I don’t want you to think it’s a life without some responsibilities. But they’ll only take on a task if there’s something in it for them. My Mao has a taste for bugs, so when we lived in the city I put him in charge of pest control. He would willingly eat 5 large cockroaches before I left for work each morning. Now we’re in the country, he keeps the mouse population subjugated, but he’s excelling himself as heating policeman. If the ambient temperature in the lounge room drops below acceptable comfort levels, he’ll come to the kitchen and say “Mao!” thus alerting me it’s time for another log. It’s a system. It works.

Speaking of communication skills, the Burmese can be very persuasive indeed. Like Siamese, they have a tendency to be verbal, whether it be just enjoying a chat or expressing their concerns with your relationship. The good thing is, if there’s a problem, they won’t bottle it up. Take for instance a friend of ours called Moet, who is not at all a whinger or a noisy pest, but in fact an excellent communicator. When, at 1am she had an issue that needed addressing, she let her mother know by saying “Ma”. Ma opened the window, and Moet went out. But the issue wasn’t resolved, so she came back inside, and said “Maa”. Her mother got up, went downstairs and gave her some food. “Maaa”. Her mother gave her some of the other food. “Maaaa”. But her mother hadn’t been listening properly so Moet said “Maaaa!” and then, finally, at 1:30am, her mother had the idea of changing the kitty litter. Before the final pellet had left the bag, Moet’s needs were met.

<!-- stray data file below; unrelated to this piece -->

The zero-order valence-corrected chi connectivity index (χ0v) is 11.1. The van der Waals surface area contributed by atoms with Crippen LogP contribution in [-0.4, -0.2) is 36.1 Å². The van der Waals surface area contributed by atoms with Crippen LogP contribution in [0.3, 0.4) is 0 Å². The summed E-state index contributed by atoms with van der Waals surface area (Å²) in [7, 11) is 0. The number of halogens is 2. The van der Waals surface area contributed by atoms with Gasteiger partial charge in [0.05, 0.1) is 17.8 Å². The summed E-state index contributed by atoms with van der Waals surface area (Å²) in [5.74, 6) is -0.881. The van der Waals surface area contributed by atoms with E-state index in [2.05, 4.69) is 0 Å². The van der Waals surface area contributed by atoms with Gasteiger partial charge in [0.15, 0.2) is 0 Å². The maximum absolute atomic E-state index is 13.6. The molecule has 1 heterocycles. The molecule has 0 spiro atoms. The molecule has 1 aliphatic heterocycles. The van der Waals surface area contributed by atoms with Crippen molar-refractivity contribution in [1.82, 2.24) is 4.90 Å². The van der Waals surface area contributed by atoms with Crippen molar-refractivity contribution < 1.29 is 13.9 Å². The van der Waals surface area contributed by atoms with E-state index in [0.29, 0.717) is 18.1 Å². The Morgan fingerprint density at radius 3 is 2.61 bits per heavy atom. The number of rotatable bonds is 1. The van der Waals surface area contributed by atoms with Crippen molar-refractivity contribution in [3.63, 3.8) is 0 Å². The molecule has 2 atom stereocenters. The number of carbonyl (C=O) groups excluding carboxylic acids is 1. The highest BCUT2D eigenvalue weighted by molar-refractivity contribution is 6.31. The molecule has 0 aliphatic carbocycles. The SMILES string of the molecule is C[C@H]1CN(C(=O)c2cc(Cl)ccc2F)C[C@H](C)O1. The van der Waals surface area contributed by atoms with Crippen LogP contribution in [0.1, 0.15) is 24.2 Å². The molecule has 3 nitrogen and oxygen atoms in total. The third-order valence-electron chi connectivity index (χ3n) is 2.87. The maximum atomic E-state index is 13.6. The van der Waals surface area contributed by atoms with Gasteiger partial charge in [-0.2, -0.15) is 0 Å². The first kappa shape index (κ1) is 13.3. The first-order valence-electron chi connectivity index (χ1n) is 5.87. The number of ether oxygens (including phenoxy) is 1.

It’s being sociable that the Burmese likes most. They love company. If you’re around they will be with you. They like to share the love. And that’s not a bad principle for life.

So if you happen to be adopting a Burmese today, I already have the right name for you. Lozang Dhondrup.

For Pete, safe travels, brave monk.


  1. tNb November 21, 2009 3:40 am Reply

    Ah but the deeper question is, what would a Burmese cat ask to come back as? 😉

    [Reply to comment]

    Emma   Reply: November 21st, 2009 at 4:12 am

    Indeed. A question, good it is…

    [Reply to comment]


  2. Kathleen November 21, 2009 4:38 am Reply

    Thank you, Emma, for this beautiful, amusing and sad text. I love it! If somebody gives me a choice when my time comes, I too wish to come back as a cat – and hopefully I would be living with a cat-lover like you …

    [Reply to comment]

    Emma   Reply: November 21st, 2009 at 6:41 am

    thanks Kl. I’ve never seen a homeless burmese… and I know they can even turn a non-cat-lover into one… it was Pete’s farewell ceremony today – i bet the buddhists gave him a worthy send off…

    [Reply to comment]

  3. Isabel November 21, 2009 6:06 am Reply